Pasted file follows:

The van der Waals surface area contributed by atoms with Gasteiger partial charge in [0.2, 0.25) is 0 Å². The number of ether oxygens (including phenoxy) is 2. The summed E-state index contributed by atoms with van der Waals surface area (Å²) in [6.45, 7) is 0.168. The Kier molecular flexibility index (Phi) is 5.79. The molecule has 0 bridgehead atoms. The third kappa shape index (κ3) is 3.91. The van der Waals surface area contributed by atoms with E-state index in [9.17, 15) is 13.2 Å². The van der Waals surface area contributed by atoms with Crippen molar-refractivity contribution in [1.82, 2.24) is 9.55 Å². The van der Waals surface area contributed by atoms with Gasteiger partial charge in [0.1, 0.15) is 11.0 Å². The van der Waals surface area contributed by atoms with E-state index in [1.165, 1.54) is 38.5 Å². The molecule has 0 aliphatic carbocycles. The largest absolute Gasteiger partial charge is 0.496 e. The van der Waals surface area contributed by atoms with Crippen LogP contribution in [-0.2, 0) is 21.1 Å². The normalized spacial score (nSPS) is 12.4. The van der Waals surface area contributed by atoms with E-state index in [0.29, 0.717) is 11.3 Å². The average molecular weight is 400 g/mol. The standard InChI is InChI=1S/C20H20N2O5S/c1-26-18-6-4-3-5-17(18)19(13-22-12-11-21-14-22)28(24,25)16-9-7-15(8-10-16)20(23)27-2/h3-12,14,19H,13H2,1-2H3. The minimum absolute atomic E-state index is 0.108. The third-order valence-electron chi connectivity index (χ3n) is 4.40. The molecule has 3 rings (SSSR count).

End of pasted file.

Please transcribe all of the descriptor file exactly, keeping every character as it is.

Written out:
The van der Waals surface area contributed by atoms with Gasteiger partial charge in [0.2, 0.25) is 0 Å². The number of ether oxygens (including phenoxy) is 2. The summed E-state index contributed by atoms with van der Waals surface area (Å²) in [6.45, 7) is 0.168. The Kier molecular flexibility index (Phi) is 5.79. The molecule has 0 bridgehead atoms. The third kappa shape index (κ3) is 3.91. The van der Waals surface area contributed by atoms with E-state index in [9.17, 15) is 13.2 Å². The van der Waals surface area contributed by atoms with Crippen molar-refractivity contribution in [1.82, 2.24) is 9.55 Å². The van der Waals surface area contributed by atoms with Gasteiger partial charge in [0.1, 0.15) is 11.0 Å². The van der Waals surface area contributed by atoms with E-state index in [1.165, 1.54) is 38.5 Å². The molecule has 0 aliphatic carbocycles. The largest absolute Gasteiger partial charge is 0.496 e. The van der Waals surface area contributed by atoms with Crippen LogP contribution in [-0.2, 0) is 21.1 Å². The normalized spacial score (nSPS) is 12.4. The van der Waals surface area contributed by atoms with E-state index in [0.29, 0.717) is 11.3 Å². The average molecular weight is 400 g/mol. The standard InChI is InChI=1S/C20H20N2O5S/c1-26-18-6-4-3-5-17(18)19(13-22-12-11-21-14-22)28(24,25)16-9-7-15(8-10-16)20(23)27-2/h3-12,14,19H,13H2,1-2H3. The minimum absolute atomic E-state index is 0.108. The third-order valence-electron chi connectivity index (χ3n) is 4.40. The molecule has 3 rings (SSSR count).